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POP MUSIC | RECORD RACK

*** GILBERTO GIL, "Quanta," Mesa/Atlantic

September 07, 1997|Don Heckman

Singer-songwriters in Brazil don't seem to disappear from public consciousness the way they do in the U.S. Perhaps it's because artists such as Gil often play prominent roles in politics as well as music. A significant voice since the late '60s, he spent several years in exile before becoming one of the ignition points for the Brazilian music of the '70s and beyond. More recently, he has served as Secretary of Culture in his native city, Salvador.

This two-CD set is Gil's first album of new material since "Parabolicamara" five years ago. Its 20 songs rove over a wide landscape of ideas and emotions. The title track includes a duet with Milton Nascimento. There are songs devoted to science ("Ciencia e Arte"), to the Internet ("Pela Internet," introduced in Brazil, appropriately, over the Internet), and dedications to contemporaries ("De Ouro e Marfim" for Antonio Carlos Jobim and "Um Abraco No Joa~o" for Joa~o Gilberto). There are bossa novas and sambas and forros, as well as traces of American funk and rock.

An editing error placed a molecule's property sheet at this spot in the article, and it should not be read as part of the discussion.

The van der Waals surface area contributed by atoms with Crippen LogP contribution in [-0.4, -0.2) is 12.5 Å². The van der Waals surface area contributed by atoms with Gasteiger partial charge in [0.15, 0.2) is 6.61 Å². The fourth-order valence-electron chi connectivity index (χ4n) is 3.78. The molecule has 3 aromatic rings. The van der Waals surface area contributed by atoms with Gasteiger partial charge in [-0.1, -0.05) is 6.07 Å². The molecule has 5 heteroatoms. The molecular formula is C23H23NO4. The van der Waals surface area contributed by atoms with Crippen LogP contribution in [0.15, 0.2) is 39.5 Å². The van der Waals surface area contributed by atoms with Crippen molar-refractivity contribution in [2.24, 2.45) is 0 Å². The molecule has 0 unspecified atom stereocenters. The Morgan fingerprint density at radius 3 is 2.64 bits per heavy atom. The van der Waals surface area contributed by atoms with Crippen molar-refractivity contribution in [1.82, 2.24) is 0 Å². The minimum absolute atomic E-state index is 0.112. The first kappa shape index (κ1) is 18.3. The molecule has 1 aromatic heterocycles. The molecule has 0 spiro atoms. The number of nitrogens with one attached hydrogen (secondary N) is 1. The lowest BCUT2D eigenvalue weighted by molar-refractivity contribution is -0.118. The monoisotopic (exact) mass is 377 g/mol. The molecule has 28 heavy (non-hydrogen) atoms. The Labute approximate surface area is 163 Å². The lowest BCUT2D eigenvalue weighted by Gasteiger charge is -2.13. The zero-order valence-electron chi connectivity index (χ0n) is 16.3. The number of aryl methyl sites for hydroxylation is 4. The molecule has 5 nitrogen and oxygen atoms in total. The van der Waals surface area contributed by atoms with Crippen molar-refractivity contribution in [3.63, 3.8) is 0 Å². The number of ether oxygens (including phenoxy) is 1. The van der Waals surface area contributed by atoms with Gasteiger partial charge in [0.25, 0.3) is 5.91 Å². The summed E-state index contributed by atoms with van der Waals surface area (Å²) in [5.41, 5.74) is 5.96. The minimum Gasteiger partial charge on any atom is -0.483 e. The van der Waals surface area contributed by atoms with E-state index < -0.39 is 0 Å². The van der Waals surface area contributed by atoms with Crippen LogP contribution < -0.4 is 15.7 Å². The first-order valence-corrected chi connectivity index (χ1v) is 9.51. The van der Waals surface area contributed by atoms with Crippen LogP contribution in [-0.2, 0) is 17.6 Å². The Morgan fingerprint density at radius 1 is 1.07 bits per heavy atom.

Add to that Gil's rhythmic singing, and the result is a musical resume of the talents of an extraordinary artist, and an album that belongs in the collection of every Brazilian music fan.

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Albums are rated on a scale of one star (poor), two stars (fair), three stars (good) and four stars (excellent).

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Hear the Music

* Excerpts from these albums and other recent releases are available on The Times' World Wide Web site. Point your browser to: http://www.latimes.com/soundclips

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